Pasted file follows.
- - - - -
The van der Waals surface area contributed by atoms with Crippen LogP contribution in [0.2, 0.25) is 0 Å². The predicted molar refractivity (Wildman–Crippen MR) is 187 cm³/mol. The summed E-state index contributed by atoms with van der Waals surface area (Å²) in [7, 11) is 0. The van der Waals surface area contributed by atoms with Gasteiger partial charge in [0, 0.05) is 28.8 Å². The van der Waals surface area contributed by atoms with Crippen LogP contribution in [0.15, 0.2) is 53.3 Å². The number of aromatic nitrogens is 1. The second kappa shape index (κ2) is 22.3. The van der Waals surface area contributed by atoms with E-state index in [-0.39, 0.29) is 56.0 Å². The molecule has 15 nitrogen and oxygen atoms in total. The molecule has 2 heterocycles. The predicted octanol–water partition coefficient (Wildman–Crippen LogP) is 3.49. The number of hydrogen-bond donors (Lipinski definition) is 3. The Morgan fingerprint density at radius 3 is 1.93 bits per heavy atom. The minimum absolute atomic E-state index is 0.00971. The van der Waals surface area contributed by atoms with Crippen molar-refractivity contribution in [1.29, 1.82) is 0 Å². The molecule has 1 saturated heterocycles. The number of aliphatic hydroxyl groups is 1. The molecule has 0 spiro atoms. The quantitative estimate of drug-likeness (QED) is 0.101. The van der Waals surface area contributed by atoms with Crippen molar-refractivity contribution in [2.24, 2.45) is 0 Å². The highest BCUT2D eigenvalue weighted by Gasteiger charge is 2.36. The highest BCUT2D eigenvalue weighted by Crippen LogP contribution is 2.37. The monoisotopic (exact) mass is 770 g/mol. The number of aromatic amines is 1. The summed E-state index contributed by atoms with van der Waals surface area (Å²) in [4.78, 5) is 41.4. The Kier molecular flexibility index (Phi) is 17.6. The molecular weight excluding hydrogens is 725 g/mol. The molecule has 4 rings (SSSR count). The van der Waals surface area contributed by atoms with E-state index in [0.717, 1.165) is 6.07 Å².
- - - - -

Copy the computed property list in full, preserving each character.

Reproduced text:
The van der Waals surface area contributed by atoms with Crippen LogP contribution in [0.2, 0.25) is 0 Å². The predicted molar refractivity (Wildman–Crippen MR) is 187 cm³/mol. The summed E-state index contributed by atoms with van der Waals surface area (Å²) in [7, 11) is 0. The van der Waals surface area contributed by atoms with Gasteiger partial charge in [0, 0.05) is 28.8 Å². The van der Waals surface area contributed by atoms with Crippen LogP contribution in [0.15, 0.2) is 53.3 Å². The number of aromatic nitrogens is 1. The second kappa shape index (κ2) is 22.3. The van der Waals surface area contributed by atoms with E-state index in [-0.39, 0.29) is 56.0 Å². The molecule has 15 nitrogen and oxygen atoms in total. The molecule has 2 heterocycles. The predicted octanol–water partition coefficient (Wildman–Crippen LogP) is 3.49. The number of hydrogen-bond donors (Lipinski definition) is 3. The Morgan fingerprint density at radius 3 is 1.93 bits per heavy atom. The minimum absolute atomic E-state index is 0.00971. The van der Waals surface area contributed by atoms with Crippen molar-refractivity contribution in [1.29, 1.82) is 0 Å². The molecule has 1 saturated heterocycles. The number of aliphatic hydroxyl groups is 1. The molecule has 0 spiro atoms. The quantitative estimate of drug-likeness (QED) is 0.101. The van der Waals surface area contributed by atoms with Crippen molar-refractivity contribution in [2.24, 2.45) is 0 Å². The highest BCUT2D eigenvalue weighted by Gasteiger charge is 2.36. The highest BCUT2D eigenvalue weighted by Crippen LogP contribution is 2.37. The monoisotopic (exact) mass is 770 g/mol. The number of aromatic amines is 1. The summed E-state index contributed by atoms with van der Waals surface area (Å²) in [4.78, 5) is 41.4. The Kier molecular flexibility index (Phi) is 17.6. The molecular weight excluding hydrogens is 725 g/mol. The molecule has 4 rings (SSSR count). The van der Waals surface area contributed by atoms with E-state index in [0.717, 1.165) is 6.07 Å².